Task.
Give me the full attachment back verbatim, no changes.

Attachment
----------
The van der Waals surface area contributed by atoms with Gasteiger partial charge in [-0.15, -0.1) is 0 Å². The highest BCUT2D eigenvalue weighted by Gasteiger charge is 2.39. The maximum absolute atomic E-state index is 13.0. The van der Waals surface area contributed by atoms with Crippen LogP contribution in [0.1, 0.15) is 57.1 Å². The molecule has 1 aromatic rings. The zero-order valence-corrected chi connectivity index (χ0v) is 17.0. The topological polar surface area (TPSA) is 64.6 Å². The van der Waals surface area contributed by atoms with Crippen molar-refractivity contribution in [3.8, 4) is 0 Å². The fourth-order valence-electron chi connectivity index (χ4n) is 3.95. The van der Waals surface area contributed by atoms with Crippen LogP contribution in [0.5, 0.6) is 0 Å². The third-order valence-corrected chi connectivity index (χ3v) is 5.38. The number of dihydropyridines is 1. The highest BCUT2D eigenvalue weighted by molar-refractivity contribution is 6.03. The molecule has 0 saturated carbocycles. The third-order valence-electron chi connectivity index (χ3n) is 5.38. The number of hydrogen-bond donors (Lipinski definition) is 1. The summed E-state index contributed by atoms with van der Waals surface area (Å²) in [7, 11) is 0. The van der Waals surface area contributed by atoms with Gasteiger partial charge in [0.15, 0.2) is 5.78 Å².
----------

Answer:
The van der Waals surface area contributed by atoms with Gasteiger partial charge in [-0.15, -0.1) is 0 Å². The highest BCUT2D eigenvalue weighted by Gasteiger charge is 2.39. The maximum absolute atomic E-state index is 13.0. The van der Waals surface area contributed by atoms with Crippen LogP contribution in [0.1, 0.15) is 57.1 Å². The molecule has 1 aromatic rings. The zero-order valence-corrected chi connectivity index (χ0v) is 17.0. The topological polar surface area (TPSA) is 64.6 Å². The van der Waals surface area contributed by atoms with Crippen molar-refractivity contribution in [3.8, 4) is 0 Å². The fourth-order valence-electron chi connectivity index (χ4n) is 3.95. The van der Waals surface area contributed by atoms with Crippen LogP contribution in [0.5, 0.6) is 0 Å². The third-order valence-corrected chi connectivity index (χ3v) is 5.38. The number of dihydropyridines is 1. The highest BCUT2D eigenvalue weighted by molar-refractivity contribution is 6.03. The molecule has 0 saturated carbocycles. The third-order valence-electron chi connectivity index (χ3n) is 5.38. The number of hydrogen-bond donors (Lipinski definition) is 1. The summed E-state index contributed by atoms with van der Waals surface area (Å²) in [7, 11) is 0. The van der Waals surface area contributed by atoms with Gasteiger partial charge in [0.15, 0.2) is 5.78 Å².